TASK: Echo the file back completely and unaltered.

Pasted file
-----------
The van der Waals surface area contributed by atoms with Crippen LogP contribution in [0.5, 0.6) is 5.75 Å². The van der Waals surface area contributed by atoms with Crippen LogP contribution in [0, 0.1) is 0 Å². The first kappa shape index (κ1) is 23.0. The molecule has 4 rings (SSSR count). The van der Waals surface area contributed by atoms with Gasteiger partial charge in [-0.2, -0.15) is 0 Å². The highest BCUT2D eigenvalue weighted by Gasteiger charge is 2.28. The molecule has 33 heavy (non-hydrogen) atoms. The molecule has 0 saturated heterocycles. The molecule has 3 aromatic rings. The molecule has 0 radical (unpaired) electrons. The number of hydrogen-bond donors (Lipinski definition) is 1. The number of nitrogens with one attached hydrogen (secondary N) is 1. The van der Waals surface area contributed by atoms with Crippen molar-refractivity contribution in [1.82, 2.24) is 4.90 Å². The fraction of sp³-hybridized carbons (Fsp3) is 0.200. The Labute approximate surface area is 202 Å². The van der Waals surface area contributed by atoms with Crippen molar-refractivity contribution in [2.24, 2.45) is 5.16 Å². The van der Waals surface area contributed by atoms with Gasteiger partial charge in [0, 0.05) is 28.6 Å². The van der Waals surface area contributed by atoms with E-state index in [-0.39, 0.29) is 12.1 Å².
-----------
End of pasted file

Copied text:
The van der Waals surface area contributed by atoms with Crippen LogP contribution in [0.5, 0.6) is 5.75 Å². The van der Waals surface area contributed by atoms with Crippen LogP contribution in [0, 0.1) is 0 Å². The first kappa shape index (κ1) is 23.0. The molecule has 4 rings (SSSR count). The van der Waals surface area contributed by atoms with Gasteiger partial charge in [-0.2, -0.15) is 0 Å². The highest BCUT2D eigenvalue weighted by Gasteiger charge is 2.28. The molecule has 33 heavy (non-hydrogen) atoms. The molecule has 0 saturated heterocycles. The molecule has 3 aromatic rings. The molecule has 0 radical (unpaired) electrons. The number of hydrogen-bond donors (Lipinski definition) is 1. The number of nitrogens with one attached hydrogen (secondary N) is 1. The van der Waals surface area contributed by atoms with Crippen molar-refractivity contribution in [1.82, 2.24) is 4.90 Å². The fraction of sp³-hybridized carbons (Fsp3) is 0.200. The Labute approximate surface area is 202 Å². The van der Waals surface area contributed by atoms with Crippen molar-refractivity contribution in [2.24, 2.45) is 5.16 Å². The van der Waals surface area contributed by atoms with Gasteiger partial charge in [0, 0.05) is 28.6 Å². The van der Waals surface area contributed by atoms with E-state index in [-0.39, 0.29) is 12.1 Å².